In the investing world, the terms Bears and Bulls are often used to describe the financial market conditions. The understanding of these terms helps you as an investor to know how the market moves and its effect on your portfolio.
What is a Bull Market?
A Bull market is used to describe a market that is on the rise with stocks appreciating in value over an extended period. In this instance, there is a sustained increase in price – say in equity markets in the prices of companies’ shares. The term is often used when describing securities like bonds, stocks and commodities, however, bull markets may also occur in other investments such as real estate.
In a Bull market, it is normal to find the country’s economy booming and employment rates high and at times like this, investors are hopeful that the increase continues over the long term. Historically, bull markets tend to last for months or even years.
What is a Bear Market?
A bear market is used to describe a market that has experienced a lengthened decline in prices. In this instance, securities prices fall 20% or more from recent highs due to an overall pessimism and negative investor sentiment.
Also, a drop in investor confidence could trigger the start of a bear market. This often happens when investors percStoveive that something is about to happen, hence taking action – which would be selling off shares to avoid incurring losses. Bear markets may also come with general economic staggers such as a recession.
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During a bear market, a country’s economy will typically be sluggish with low disposable income available, weak productivity, a drop in business profits and increased unemployment rate due to job losses by companies seeking to cut costs in order to stay afloat.
What to do in a Bear or Bull market
The key factor in deciding whether a market is bull or bear is by gauging how it is performing over the long term. While it is nearly impossible to time the markets, critical monitoring of the movement will help a wise investor know what step to take and when to take it.
Here below is a virtual map for either riding the bull when the market is on the high or taming the bear when the market is seemingly dipping.
Riding the bull
As an investor, a bull market represents the opportunity to ride on the back of rising prices to buy stocks as early in the trend as possible, and sell them when they’ve reached their peak.
Typically, any losses during a bull market should be minimal and temporary hence giving you as an investor, the confidence to invest in more equity with a higher chance of making a return.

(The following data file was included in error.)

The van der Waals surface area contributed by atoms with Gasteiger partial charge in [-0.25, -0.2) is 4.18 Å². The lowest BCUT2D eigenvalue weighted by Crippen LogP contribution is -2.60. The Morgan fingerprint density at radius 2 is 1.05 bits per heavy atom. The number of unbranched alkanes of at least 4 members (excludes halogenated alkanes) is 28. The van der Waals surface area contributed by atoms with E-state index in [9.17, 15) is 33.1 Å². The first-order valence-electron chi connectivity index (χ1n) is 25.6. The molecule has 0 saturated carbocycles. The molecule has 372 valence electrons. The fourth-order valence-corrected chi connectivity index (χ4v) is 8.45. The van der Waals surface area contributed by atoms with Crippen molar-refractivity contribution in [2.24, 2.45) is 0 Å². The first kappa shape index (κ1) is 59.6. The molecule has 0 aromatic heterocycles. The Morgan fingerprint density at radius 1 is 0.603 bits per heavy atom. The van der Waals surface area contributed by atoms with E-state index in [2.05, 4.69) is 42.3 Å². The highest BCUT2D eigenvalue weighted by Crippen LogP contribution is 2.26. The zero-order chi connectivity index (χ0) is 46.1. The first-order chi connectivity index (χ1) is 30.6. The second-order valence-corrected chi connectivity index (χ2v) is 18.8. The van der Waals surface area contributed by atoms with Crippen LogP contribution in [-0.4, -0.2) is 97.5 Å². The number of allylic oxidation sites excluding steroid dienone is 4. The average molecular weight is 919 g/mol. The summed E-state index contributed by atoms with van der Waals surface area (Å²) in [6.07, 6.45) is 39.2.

To profit during a bull market, traders utilize lots of strategies which include increased buy and hold and retracement.
Taming the bear
Some ways to tame the bear and survive an economic downturn are:
Keep calm: During a bear market, one of the strategies to employ is to stay calm and not panic or make sudden moves- just as you would if you met a bear in reality. Put a larger portion of your portfolio into money market securities and other instruments with high liquidity and short maturities.
Contain your fear: What is today a massive global devastation will one day, in years to come, be remembered as nothing more than a “once upon a time” event. Never forget that fear clouds rational judgment and could mar your financial goals if you give in to it.
Diversify: The process of diversification is simply spreading your portfolio through various asset classes such as stocks, bonds and cash amongst others to avoid the potential negative effect of putting all your eggs in one basket. How you allocate your assets is dependent on your risk tolerance, time perspective and financial goals.
There are lots of ways to profit in both bear and bull markets especially when you use indicators to spot when either phases are beginning or ending.
While it is evident with the current pandemic what stage the financial market may be tilting towards, there are opportunities to be harnessed even in Bear markets. As your financial experts, it is our job to guide you on the path to tapping into those opportunities.